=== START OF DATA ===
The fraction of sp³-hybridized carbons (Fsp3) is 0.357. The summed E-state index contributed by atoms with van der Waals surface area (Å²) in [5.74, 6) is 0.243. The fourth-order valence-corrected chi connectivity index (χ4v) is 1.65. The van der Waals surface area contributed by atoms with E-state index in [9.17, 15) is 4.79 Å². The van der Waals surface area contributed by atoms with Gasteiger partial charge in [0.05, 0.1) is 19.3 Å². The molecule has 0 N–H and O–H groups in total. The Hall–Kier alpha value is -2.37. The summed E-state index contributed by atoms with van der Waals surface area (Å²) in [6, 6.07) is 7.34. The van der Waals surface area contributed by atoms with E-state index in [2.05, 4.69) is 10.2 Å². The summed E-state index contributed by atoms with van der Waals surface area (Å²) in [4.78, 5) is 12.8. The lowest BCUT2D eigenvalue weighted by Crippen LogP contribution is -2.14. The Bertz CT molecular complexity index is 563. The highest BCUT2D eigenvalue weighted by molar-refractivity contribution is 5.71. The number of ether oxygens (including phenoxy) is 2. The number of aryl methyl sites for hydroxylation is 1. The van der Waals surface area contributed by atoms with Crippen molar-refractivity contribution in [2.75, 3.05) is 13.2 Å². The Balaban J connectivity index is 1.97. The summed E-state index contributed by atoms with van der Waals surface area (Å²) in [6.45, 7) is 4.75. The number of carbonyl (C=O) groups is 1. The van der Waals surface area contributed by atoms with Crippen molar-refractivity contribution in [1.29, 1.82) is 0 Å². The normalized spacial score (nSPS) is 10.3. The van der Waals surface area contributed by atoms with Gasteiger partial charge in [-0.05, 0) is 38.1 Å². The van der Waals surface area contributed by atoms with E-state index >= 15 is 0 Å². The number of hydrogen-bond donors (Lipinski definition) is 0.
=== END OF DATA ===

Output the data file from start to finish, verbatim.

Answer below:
The fraction of sp³-hybridized carbons (Fsp3) is 0.357. The summed E-state index contributed by atoms with van der Waals surface area (Å²) in [5.74, 6) is 0.243. The fourth-order valence-corrected chi connectivity index (χ4v) is 1.65. The van der Waals surface area contributed by atoms with E-state index in [9.17, 15) is 4.79 Å². The van der Waals surface area contributed by atoms with Gasteiger partial charge in [0.05, 0.1) is 19.3 Å². The molecule has 0 N–H and O–H groups in total. The Hall–Kier alpha value is -2.37. The summed E-state index contributed by atoms with van der Waals surface area (Å²) in [6, 6.07) is 7.34. The van der Waals surface area contributed by atoms with E-state index in [2.05, 4.69) is 10.2 Å². The summed E-state index contributed by atoms with van der Waals surface area (Å²) in [4.78, 5) is 12.8. The lowest BCUT2D eigenvalue weighted by Crippen LogP contribution is -2.14. The Bertz CT molecular complexity index is 563. The highest BCUT2D eigenvalue weighted by molar-refractivity contribution is 5.71. The number of ether oxygens (including phenoxy) is 2. The number of aryl methyl sites for hydroxylation is 1. The van der Waals surface area contributed by atoms with Crippen molar-refractivity contribution in [2.75, 3.05) is 13.2 Å². The Balaban J connectivity index is 1.97. The summed E-state index contributed by atoms with van der Waals surface area (Å²) in [6.45, 7) is 4.75. The number of carbonyl (C=O) groups is 1. The van der Waals surface area contributed by atoms with Crippen molar-refractivity contribution in [1.29, 1.82) is 0 Å². The normalized spacial score (nSPS) is 10.3. The van der Waals surface area contributed by atoms with Gasteiger partial charge in [-0.05, 0) is 38.1 Å². The van der Waals surface area contributed by atoms with E-state index >= 15 is 0 Å². The number of hydrogen-bond donors (Lipinski definition) is 0.